2017年103期开什么码

王少杰cba比赛

时间: 2019-11-20 17:50:34 |2017年103期开什么码 浏览率:318659424

  

  Democrats and Republicans are working together to help poor people get training for better jobs. That might seem hard to believe these days, but it’s true.

  The Jobs Act, introduced by Senator Tim Kaine, Democrat of Virginia, and Senator Rob Portman, Republican of Ohio, attracted 12 bipartisan co-sponsors, including three Democrats who are running for president. Similar legislation was introduced in the House. It could very well become law.

  Unfortunately, a raft of research suggests this well-meaning bill may actually hurt the students it is designed to help.

  Currently, low-income students can use Pell grants to pay for bachelor’s degrees, associate’s degrees and shorter certificate programs that last at least 15 weeks. The Jobs Act would drop the minimum to eight weeks for any “job training program” offered by an accredited college. Eligible students would receive up to about ,000 — half a Pell grant — to pay tuition.

  The intent is to modernize the college financial aid system to help students get jobs quickly. “We’ve perpetrated a myth that post-high school has to be college,” Mr. Kaine, the son of an iron worker and welder, said at a Senate Education Committee hearing. “There are all kinds of career and technical programs where there is significant need in the work force.”

  Mr. Kaine and Mr. Portman promised they would allow the abridged Pell grants to support only “high-quality and rigorous” programs. But the bill doesn’t have an effective mechanism for ensuring quality. As written, it could touch off a new wave of exploitation by the same for-profit colleges that have already wasted billions of taxpayer dollars and left some vulnerable students with mountains of debt.

  When it comes to quality, the existing Pell grant system largely lets colleges police themselves. There is no accountability for whether students get jobs after they graduate or how much they earn. That’s less of a problem for bachelor’s degree programs because there is much evidence on the long-term economic benefit of a B.A., especially for low-income students. Even much-maligned liberal arts degrees tend to pay off in the end.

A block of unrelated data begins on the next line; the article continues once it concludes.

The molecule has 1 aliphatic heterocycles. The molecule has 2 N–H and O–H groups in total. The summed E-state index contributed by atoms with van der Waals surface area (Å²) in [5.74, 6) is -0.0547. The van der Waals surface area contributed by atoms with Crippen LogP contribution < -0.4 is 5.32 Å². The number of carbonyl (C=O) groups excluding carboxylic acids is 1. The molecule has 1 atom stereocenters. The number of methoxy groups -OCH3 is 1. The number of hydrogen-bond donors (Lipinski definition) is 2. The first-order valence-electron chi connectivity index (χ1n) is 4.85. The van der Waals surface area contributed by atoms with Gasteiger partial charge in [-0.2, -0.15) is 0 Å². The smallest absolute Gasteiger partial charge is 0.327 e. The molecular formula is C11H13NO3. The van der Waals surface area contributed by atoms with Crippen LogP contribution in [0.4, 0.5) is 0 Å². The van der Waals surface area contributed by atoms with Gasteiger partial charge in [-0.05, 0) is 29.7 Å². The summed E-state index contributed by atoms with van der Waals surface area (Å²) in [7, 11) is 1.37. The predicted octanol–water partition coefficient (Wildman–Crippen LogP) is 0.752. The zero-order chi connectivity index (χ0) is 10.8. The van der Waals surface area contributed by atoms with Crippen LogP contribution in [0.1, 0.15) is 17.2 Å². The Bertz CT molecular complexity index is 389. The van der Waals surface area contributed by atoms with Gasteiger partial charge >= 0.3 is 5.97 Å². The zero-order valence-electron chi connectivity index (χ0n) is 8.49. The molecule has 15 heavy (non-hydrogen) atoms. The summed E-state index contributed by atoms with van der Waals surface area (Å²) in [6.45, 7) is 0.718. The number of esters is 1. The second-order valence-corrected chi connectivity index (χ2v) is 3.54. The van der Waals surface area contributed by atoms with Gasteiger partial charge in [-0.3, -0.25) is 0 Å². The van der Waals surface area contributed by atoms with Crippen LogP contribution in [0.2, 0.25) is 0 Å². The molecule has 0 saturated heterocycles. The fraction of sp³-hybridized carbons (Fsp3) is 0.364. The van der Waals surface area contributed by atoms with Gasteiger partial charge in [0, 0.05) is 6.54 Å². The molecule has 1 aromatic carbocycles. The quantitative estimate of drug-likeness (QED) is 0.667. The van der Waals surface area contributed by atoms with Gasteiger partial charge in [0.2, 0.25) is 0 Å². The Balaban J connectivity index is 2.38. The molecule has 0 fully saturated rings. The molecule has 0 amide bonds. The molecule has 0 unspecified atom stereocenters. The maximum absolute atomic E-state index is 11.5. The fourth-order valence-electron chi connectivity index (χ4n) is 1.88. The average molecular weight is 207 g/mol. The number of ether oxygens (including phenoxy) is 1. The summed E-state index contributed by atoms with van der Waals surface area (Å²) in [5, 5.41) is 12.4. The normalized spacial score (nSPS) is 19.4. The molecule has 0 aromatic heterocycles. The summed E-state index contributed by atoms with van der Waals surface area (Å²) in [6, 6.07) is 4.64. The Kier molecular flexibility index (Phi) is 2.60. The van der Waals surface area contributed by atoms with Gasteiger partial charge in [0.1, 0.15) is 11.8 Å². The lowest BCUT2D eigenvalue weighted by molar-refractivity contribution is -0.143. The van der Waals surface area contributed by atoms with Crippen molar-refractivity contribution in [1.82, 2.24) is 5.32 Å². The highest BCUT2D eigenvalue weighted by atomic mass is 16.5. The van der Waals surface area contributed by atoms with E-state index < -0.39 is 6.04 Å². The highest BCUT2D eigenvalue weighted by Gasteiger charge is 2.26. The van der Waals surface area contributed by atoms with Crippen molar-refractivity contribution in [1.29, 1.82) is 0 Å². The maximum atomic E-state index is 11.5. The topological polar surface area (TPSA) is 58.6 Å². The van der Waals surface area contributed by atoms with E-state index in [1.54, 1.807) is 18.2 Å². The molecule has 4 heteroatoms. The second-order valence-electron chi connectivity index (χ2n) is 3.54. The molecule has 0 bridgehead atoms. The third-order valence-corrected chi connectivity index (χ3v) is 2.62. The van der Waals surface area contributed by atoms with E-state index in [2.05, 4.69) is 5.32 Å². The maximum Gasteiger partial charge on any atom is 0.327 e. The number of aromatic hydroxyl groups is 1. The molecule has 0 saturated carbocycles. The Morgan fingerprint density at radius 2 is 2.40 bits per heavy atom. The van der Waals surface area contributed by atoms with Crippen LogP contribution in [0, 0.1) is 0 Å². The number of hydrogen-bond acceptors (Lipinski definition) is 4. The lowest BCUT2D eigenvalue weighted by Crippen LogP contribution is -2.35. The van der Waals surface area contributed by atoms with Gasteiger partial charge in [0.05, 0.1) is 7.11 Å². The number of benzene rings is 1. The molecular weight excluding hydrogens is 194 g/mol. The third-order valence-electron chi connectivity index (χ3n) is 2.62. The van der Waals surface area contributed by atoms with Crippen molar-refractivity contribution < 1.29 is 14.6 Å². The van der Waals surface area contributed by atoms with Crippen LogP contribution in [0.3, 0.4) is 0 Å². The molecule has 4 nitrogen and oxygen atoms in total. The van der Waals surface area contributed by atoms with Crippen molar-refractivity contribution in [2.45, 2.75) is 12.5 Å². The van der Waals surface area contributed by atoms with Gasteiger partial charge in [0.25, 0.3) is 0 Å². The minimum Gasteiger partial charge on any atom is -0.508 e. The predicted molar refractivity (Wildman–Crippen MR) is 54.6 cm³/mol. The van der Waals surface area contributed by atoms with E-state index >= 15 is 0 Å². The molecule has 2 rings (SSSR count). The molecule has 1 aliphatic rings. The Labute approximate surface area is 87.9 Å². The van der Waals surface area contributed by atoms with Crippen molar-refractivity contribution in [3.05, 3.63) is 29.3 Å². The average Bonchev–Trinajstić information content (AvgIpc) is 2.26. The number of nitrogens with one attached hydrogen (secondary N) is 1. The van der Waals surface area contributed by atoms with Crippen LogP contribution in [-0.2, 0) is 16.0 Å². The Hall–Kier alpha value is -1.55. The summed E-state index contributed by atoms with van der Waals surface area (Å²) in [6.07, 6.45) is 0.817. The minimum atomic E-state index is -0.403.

Short-term training programs have only one purpose. If they don’t lead to better jobs and wages, they have failed. And study after study finds that too many such programs are, in fact, failing.

  The Georgetown University Center on Education and the Workforce found that while certificate programs increase earnings on average, “there are many certificates — especially in fields of study with high concentrations of women — that do not confer a substantial wage premium over a high school degree.”

  Who offers these failing programs? Often, for-profit colleges that enroll large numbers of students. An analysis from the left-leaning Center for American Progress found that “of the 15 certificate programs with the most graduates, 10 have typical earnings of ,000 or less” for students two to four years after they leave school. “This includes the two largest program types — medical assisting and cosmetology — which have typical earnings of ,309 and ,272, respectively.”